Engineered on the inside for life on the outside, Garmin products have revolutionized life for anglers, sailors, mariners and boat enthusiasts everywhere. Committed to developing the most sophisticated marine electronics the industry has ever known, Garmin believes every day is an opportunity to innovate and a chance to beat yesterday. For the fifth consecutive year, Garmin was recently named the Manufacturer of the Year by the National Marine Electronics Association (NMEA). Other Garmin marine brands include Fusion and Navionics. For more information, visit Garmin’s virtual pressroom at garmin.com/newsroom, contact the Media Relations department at 913-397-8200, or follow us at facebook.com/garmin, twitter.com/garminnews, instagram.com/garmin or youtube.com/garmin

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4 Responses

  1. Ben Ellison Ben Ellison says:

    I’m particularly pleased that Garmin has added what sounds a lot like real ARPA to this radar:

    “New mini-automatic radar plotting aid (MARPA) automatic acquisition allows for triggering and tracking of up to 30 targets with no user prompting on all returns, boundary zones, guard zones or MotionScope.”

    Furuno has had a similar feature in their NXT solid-state Doppler radars for some time (which I find it very useful), but I believe that Garmin is the first of the other recreational brands to offer it. Here’s hoping it works well — i.e. good at acquiring actual targets of interest while ignoring thing like floating nav aids — and that the feature moves down the Garmin radar size range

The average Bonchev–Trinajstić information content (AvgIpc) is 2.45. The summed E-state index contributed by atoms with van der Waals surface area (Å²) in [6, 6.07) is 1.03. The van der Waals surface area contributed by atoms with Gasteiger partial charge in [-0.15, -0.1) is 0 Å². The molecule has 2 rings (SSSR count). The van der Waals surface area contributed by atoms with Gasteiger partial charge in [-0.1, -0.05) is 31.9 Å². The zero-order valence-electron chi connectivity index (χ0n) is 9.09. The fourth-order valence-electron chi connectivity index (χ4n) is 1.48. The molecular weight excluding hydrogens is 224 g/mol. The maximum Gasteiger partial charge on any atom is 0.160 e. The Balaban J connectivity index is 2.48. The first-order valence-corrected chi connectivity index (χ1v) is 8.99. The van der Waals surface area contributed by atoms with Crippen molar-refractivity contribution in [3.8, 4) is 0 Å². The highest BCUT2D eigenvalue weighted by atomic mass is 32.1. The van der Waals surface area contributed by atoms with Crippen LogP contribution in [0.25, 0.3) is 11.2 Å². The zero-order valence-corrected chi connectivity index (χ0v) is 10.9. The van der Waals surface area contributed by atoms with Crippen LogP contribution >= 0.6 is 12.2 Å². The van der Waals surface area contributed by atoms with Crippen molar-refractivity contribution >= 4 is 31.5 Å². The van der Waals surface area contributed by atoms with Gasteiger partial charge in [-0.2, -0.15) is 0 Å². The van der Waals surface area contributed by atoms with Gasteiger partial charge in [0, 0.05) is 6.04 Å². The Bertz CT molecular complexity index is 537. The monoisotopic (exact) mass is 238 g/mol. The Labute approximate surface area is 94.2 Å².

2. Yes the automatic target acquisition is a major improvement although the number of targets is lower than the Furuno radar can handle. In real life 30 targets is probably good enough in most situations. Once these new units are out on the water, it will be interesting to see if Garmin has successfully addressed their other performance issues such as the poor sea state and rain filtering compared to Furuno or Simrad radars. The 25kW recreational magnetron radar may not be long for this world, I suspect.

    • Ben Ellison Ben Ellison says:

      I think that the scan-to-scan averaging also sounds interesting…

      “The new Fantom 254/256 is the first from Garmin to include scan-to-scan averaging, a feature which reduces the sea clutter and interferences in the display view for a clear, visual scope of water ahead.”

      …and wonder if that has anything to do with Doppler.

      • Good question. I am not sure if that is really any different than what happens with the “echo averaging” setting applied on the Furuno NXT or what might be new. For that matter, previous Garmin radars also had a “scan average” setting. The one thing that is evident nowadays is how important software processing has become in the new generation of radars.